Friday, August 24, 2007
Spies Like Them
“The telescreen received and transmitted simultaneously. Any sound that Winston made, above the level of a very low whisper, would be picked up by it; moreover, so long as he remained within the field of vision which the metal plaque commanded, he could be seen as well as heard. There was of course no way of knowing whether you were being watched at any given moment. How often, or on what system, the Thought Police plugged in on any individual wire was guesswork. It was even conceivable that they watched everybody all the time."
George Orwell, “1984”
It was hoped that with the restoration of a liberal opposition party to power in both houses of Congress, that the Bush administration’s assault on our civil liberties would finally be put to rest.
But hope dies last.
The “New York Times” reported last week that Congress may have actually given the administration broader powers to snoop on us than it asked for in “updating” the Foreign Intelligence Surveillance Act (FISA).
“Updating,” by the way, is right-wing talk for encroaching on democratic principles to the benefit of authority.
The Democrats know this and were not really interested in updating FISA, but terrorism is the new communism and the (r)epublicans were threatening to call them soft; something Democrats can’t screw up the courage to confront, ever.
Bush threatened to take away their vacations, god forbid, and they caved...worse than even expected (or suspected).
It was, in the words of “Times” reporters James Risen and Eric Lichtblau “in a frenetic, end-of-session scramble,” that Democrats agreed to “allow the Bush administration to conduct spy operations that go well beyond wiretapping to include -- without court approval -- certain types of physical searches on American soil and the collection of Americans’ business records.”
Instead of rushing home, they should have stayed working, because as former congressman Lionel Van Deerlin (D-Calif.) points out, that’s the only time Bush is able to staff government positions. The president, who loathes the idea of checks-and-balances, has made a habit of granting “recess appointments” for people Congress doesn’t like.
Van Deerlin’s article is about a man named Stickler who, as an executive in the mining industry, used to give federal safety regulators the run-around on a regular basis. When Bush nominated him to be the top mine safety cop, Congress naturally balked and he waited until they were, yep, ON VACATION, to slip Stickler into the job.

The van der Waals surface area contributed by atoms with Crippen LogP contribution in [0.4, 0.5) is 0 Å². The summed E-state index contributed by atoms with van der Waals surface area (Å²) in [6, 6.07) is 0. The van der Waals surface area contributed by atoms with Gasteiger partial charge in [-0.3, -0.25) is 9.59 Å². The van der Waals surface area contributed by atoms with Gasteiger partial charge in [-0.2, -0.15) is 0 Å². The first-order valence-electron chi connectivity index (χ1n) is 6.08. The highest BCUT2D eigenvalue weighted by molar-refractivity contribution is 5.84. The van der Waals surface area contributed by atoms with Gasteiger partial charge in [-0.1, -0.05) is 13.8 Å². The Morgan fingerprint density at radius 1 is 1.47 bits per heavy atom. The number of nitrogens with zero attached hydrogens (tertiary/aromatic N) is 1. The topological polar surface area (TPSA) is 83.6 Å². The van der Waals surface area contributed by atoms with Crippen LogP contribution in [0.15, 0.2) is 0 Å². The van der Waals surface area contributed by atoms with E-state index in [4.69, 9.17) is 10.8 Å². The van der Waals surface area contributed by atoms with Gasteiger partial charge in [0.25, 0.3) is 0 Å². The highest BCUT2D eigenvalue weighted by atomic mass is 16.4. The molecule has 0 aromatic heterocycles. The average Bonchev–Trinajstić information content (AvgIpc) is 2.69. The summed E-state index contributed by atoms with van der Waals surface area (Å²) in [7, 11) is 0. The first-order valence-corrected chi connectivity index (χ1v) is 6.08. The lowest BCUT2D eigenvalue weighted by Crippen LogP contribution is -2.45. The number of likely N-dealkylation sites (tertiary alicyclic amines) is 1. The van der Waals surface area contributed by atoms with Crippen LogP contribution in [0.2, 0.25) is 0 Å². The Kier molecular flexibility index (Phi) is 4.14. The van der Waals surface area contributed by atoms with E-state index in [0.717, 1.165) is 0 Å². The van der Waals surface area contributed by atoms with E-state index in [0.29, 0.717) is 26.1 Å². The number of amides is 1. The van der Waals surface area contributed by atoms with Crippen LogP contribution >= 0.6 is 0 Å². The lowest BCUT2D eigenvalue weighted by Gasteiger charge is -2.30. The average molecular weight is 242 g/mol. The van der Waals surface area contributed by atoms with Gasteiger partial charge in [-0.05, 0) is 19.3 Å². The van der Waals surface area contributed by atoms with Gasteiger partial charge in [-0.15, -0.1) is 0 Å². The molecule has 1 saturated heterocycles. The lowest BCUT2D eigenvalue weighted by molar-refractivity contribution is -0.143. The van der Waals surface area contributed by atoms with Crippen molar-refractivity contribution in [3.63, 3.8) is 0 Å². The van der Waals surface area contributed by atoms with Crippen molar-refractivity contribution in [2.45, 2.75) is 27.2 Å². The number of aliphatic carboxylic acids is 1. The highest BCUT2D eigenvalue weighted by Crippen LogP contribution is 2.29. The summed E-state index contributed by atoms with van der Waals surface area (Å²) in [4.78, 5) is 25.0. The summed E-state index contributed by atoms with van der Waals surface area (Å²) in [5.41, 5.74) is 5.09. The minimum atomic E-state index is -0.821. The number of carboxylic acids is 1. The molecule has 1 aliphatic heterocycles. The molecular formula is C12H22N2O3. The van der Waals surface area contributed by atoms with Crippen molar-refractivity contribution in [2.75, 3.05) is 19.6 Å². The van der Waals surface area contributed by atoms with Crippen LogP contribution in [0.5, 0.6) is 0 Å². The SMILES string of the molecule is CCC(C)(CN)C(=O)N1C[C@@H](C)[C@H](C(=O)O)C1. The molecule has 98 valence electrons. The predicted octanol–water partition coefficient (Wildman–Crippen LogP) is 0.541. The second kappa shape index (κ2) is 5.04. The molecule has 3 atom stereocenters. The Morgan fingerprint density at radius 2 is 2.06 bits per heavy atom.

Van Deerlin’s point is that the recent rash of mine-related deaths is no coincidence with this industry lackey at the wheel and he’s probably right.
It’s not just the administration. As the wonderful author B. Traven once noted, when you have a dictator at the top, you find them at every other level, and so it goes in America these days.
The “San Diego Union-Tribune” recently reported the American Civil Liberties Union’s concern over the widening use of cameras to monitor our behavior and movements.
It was actually the San Diego Imperial Counties ACLU, which produced a report entitled, “Under the Watchful Eye,” which, according to author Jeff McDonald, “concludes that public surveillance programs should be stopped until they are thoroughly evaluated.”
Not surprisingly, that sainted organization finds the use of surveillance cameras to be in violation of our constitutional rights to privacy and against unlawful search and seizure without probable cause.
highwayscribery wonders how many candidates, Republican or Democratic, will go to bat for that in one of the endless pending debates.
We ourselves promise to read the report in short order and provide a summation, as much was we are against doing your thinking for you.
This arrangement, naturally, travels a one-way street with the administration.
Long ago a gentle fellow named Jimmy Carter signed the Freedom of Information Act, which created a process for looking into what those who govern us are looking into when it comes to our own lives.
It said if they’re snooping on you, if they’re keeping files on you, you have a right to see them, and other peoples' files too. The long battle to get the FBI dossier on Beatle John Lennon comes to mind.
And guess what. The “Washington Post” reports that the administration has decided that the Freedom of Information of Act doesn’t apply to them because, as we know by now, they answer to no one.
And so on and so on. Congress cannot subpoena them and Vice President Cheney belongs neither to Congress or the executive branch, and the Republican judges they have stacked the federal judiciary with are wont to rule that they have no right of review over surveillance programs since they are a murky backwater of security secrets.
And, as Orwell would probably note at this late stage,
WAR IS PEACE
FREEDOM IS SLAVERY
IGNORANCE IS STRENGTH.